May 23rd, 2016 Newsletter

There is an ongoing political debate and ongoing litigation over which bathrooms transgender students should use at public schools.  The question is whether requiring a student to use the bathroom that corresponds with their biological sex violate federal law, which prohibits discrimination “on the basis of sex.”

As you know, President Obama recently released “guidance” to public schools that directs schools to allow transgender students to use the bathroom of their choice or face the possible loss of federal education funding.  President Obama’s so-called “guidance” is yet another example of executive overreach.  The President is trying to rewrite the law from his desk in the oval office and force his liberal ideology onto communities across this country.

I believe, like most parents, that boys should use the boy’s restroom and girls should use the girl’s restroom. Whether you’re a boy or girl depends on your biological sex. If a student feels uncomfortable using a sex-specific bathroom, schools should make reasonable accommodations for the student – like a unisex or staff restroom.

This is not a question that should be dictated by the President or the federal government. I am encouraging my local school boards to adopt the policy that is best for our community.  This decision should be made by parents and local elected leaders, not President Obama.  We should apply commonsense and keep our children safe.

In the 2016 General Assembly session Delegate Mark Cole introduced legislation requiring students to use the bathroom that corresponds to the biological sex listed on the student’s birth certificate. The legislation also required schools to provide reasonable alternative accommodations to students who were not comfortable using the restroom for their biological sex. The legislation failed in committee because of the ongoing litigation surrounding the issue.

Governor McAuliffe purported to veto the "Stanley Amendment" on Friday, May 20th, the language in the budget prohibiting him from expanding Medicaid. The line-item veto would eliminate the so-called Stanley amendment, sponsored two years ago by Senator Bill Stanley Jr., R-Franklin County, to prevent the governor from appropriating billions of dollars in federal funding under the Affordable Care Act without General Assembly approval to expand health coverage.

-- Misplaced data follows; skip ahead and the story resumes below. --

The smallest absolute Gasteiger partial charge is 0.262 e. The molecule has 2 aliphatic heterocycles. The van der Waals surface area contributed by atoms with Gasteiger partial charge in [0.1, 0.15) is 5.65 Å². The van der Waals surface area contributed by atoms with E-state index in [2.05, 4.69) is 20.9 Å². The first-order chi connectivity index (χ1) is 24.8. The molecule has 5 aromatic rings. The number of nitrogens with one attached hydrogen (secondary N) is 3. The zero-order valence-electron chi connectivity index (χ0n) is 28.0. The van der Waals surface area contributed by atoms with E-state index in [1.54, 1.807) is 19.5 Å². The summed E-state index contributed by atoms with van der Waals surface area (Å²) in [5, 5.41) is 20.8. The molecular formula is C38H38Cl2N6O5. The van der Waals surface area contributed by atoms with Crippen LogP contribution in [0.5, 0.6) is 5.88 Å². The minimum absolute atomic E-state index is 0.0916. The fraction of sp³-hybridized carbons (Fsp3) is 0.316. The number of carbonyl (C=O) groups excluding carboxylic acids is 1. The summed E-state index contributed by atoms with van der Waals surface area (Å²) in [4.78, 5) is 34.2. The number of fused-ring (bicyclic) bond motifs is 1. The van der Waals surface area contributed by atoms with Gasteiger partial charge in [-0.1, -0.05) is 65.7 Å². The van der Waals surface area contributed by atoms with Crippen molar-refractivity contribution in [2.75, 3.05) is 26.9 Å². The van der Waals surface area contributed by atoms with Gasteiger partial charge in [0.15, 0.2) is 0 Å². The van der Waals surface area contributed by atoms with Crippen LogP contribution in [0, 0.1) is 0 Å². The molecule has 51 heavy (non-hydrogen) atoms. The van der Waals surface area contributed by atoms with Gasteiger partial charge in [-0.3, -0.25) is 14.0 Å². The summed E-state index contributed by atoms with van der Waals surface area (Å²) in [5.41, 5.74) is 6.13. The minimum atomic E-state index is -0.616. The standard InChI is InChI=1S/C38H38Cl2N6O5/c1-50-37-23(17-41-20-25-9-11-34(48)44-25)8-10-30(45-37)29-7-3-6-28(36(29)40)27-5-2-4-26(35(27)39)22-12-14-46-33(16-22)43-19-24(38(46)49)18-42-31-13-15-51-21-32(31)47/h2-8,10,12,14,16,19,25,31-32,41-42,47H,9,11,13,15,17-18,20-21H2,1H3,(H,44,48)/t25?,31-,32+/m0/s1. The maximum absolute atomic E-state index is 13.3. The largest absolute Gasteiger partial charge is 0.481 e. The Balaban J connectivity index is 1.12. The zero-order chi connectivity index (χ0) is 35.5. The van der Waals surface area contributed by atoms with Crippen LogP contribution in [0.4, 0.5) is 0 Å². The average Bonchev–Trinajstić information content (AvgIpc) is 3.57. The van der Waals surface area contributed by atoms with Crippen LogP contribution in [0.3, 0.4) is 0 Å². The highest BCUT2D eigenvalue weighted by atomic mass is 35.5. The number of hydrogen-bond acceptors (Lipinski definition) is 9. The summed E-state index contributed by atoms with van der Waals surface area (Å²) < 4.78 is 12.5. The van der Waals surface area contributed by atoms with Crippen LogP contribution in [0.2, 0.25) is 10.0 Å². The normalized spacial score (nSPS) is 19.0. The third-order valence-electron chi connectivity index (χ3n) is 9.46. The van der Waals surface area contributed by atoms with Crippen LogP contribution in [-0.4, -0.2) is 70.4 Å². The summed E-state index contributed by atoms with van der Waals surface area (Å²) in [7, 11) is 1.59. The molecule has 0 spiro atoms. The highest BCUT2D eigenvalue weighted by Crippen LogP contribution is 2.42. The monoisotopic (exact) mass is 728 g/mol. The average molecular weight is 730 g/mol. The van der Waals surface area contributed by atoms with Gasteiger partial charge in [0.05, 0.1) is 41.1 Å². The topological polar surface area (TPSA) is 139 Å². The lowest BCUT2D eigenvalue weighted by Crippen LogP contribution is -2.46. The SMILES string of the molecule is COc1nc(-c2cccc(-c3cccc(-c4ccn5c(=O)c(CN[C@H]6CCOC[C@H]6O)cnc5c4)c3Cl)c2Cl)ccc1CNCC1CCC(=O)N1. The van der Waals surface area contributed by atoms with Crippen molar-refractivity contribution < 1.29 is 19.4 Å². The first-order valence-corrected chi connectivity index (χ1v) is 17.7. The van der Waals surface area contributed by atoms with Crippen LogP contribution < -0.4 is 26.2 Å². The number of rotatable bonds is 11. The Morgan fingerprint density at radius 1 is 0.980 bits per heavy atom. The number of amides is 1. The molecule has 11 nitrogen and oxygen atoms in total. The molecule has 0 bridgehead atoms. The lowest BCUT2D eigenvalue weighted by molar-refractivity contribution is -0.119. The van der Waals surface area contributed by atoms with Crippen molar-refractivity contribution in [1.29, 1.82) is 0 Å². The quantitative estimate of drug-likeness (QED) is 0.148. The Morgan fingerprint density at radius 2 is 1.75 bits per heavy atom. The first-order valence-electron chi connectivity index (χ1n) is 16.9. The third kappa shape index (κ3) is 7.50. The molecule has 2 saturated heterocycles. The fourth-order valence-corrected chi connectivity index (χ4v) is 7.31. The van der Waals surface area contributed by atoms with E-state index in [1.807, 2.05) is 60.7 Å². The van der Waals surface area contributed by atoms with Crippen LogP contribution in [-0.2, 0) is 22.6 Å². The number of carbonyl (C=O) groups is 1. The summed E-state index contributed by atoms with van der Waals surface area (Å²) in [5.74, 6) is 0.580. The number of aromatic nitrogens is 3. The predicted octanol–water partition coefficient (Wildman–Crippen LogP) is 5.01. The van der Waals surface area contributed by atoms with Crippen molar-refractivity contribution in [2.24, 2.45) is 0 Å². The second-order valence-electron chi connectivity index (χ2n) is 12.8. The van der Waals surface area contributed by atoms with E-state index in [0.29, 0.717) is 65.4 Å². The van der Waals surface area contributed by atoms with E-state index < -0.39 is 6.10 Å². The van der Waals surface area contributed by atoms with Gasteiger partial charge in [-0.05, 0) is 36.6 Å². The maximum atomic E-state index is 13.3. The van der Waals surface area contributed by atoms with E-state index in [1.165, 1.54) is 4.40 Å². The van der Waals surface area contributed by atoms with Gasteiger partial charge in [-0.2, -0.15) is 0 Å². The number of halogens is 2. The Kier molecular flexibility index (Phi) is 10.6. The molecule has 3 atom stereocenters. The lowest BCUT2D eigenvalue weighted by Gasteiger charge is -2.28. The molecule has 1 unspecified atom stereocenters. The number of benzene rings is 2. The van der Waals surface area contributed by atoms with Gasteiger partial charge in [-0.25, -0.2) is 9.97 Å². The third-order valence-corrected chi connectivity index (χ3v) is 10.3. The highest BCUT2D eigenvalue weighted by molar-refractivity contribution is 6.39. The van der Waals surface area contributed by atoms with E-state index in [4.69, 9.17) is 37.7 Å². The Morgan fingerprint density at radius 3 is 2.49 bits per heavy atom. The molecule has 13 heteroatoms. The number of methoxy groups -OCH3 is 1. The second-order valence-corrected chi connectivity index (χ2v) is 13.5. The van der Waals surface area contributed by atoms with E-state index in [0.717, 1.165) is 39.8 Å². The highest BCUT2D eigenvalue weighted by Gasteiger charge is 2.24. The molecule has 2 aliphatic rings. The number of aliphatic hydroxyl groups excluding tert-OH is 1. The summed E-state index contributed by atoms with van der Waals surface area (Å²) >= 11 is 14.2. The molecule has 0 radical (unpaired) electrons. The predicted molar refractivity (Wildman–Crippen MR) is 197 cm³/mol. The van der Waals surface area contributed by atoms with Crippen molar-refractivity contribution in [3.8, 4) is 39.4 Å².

This veto is not valid. Speaker Howell stated, "The Governor's purported veto is not valid and will not be reflected in the final budget law.  This position is consistent with rulings of the Supreme Court and has been applied by both Republican and Democratic Speakers.  The Governor cannot veto conditions attached to appropriations without vetoing the appropriation as well.  This has been the consistent practice of the General Assembly, and the Governor will be notified accordingly next week."

 Last month, Governor Terry McAuliffe announced that he is immediately restoring the political rights of over 200,000 convicted felons, including 40,000 felons who committed violent crimes. That means violent felons will now be able to vote and serve on a jury.

The Governor's action is not only bad policy but more importantly - it's unconstitutional. His action defies the plain text of the Constitution, flouts the separation of powers, and has no precedent in the annals of Virginia history. 

Monday, May 23rd, we are officially filing a lawsuit in the Virginia Supreme Court to stop him. We’re asking the Supreme Court to reverse the Governor’s executive order and to prevent him from issuing similar orders down the road.

A plain reading of the Constitution, 240 years of practice, and precedent-setting Virginia Supreme Court cases lead to the unambiguous conclusion that the Governor’s order is unconstitutional and cannot stand. 

We have three separate and co-equal branches of government to serve as checks and balances against abuses of power.  We are compelled to challenge the Governor’s action to fulfill our constitutional duty to check the excesses of executive power.

Already, attorneys for a man accused of killing a state trooper have filed a motion to allow convicted felons on the jury for his trial this summer. This is just not right. This case is the first example of many that will follow from this executive order.  

If you have any concerns, questions, comments or issues that I or my Aide, Jenna, can help you with, please contact us at (434)821-5929 or email at Delmfariss@house.virginia.gov. You can also keep up with me on my Facebook page at www.facebook.com/DelegateMattFariss.

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